Another 20 minutes goes by and I’m starting to think the end must be coming. I’ve moved the microphone back into my left hand and resumed my original position. The interviewer is checking her notes to make sure she has all the content required. I’ve started to relax and dropped my left arm into my lap. Then, suddenly, without warning even, there’s a new question.

Helen starts to talk before I have the microphone in position…

Calmly I raise my hand. Helen falls silent and I request she starts her answer again. I can see the producer on the video chat smile briefly. I’ve done a good thing and provided further evidence that I can do the job. Helen restarts her question and about 10 minutes later the interview is over.

I let out a cough that has been building since I pressed record an hour ago. I end the video chat having been thanked by the producer one last time and record a further 60 seconds of room noise for the editor. As I pack away my equipment, I jokingly tell Helen about my fears that she may have been a killer.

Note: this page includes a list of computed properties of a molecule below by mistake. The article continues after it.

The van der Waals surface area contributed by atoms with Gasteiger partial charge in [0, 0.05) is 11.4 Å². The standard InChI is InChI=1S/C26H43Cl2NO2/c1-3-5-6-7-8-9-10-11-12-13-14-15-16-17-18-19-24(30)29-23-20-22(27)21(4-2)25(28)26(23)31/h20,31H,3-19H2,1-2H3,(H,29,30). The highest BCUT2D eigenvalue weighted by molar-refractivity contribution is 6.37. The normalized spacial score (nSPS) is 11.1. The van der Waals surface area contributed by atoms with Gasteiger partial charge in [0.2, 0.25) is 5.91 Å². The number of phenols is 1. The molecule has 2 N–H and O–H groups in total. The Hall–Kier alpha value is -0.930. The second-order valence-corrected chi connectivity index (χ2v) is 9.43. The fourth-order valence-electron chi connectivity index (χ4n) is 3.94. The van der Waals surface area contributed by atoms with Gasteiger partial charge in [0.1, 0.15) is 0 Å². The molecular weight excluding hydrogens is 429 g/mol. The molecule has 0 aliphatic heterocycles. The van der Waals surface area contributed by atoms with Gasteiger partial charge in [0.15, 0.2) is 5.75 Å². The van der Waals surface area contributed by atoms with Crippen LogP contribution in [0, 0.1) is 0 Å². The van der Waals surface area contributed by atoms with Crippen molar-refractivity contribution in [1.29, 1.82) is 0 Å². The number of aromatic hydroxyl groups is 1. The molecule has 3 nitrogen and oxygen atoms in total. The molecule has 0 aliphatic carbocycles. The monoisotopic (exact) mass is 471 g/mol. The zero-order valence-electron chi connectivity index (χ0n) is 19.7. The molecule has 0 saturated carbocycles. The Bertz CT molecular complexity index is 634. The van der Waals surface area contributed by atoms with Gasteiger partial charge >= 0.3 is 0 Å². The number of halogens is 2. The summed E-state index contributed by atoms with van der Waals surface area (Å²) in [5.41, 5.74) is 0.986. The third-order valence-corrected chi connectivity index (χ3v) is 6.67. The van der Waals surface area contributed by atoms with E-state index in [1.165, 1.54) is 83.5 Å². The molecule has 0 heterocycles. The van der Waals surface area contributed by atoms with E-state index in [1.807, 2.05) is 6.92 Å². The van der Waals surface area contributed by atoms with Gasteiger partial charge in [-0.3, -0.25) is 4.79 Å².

Helen laughs.

A few minutes later I’m back in my car. I’m still connected to Helen’s wifi so I quickly copy the recording to my laptop and upload it to the Dropbox account I’ve been provided. I sit back in my car seat, relaxed for the first time since I left home. My first tape sync was complete and I’d received good feedback from both the interviewer and Helen.

On the drive home I listen to a podcast made by the production team who I’ve just worked for. It’s good.


Tape Syncs

Sometimes known as Double Enders, tape syncs are a well used production tool in both radio and podcasting. It allows a person to be recorded professionally anywhere in the world. In this example the podcaster was in North America and their guest in the UK. The podcaster records their audio on their own equipment whilst hiring me to record their guest.

To find out more about how to perform a tape sync you should read this article by Transom.

If you want to see how it shouldn’t be done, watch this great video by Andrew Norton.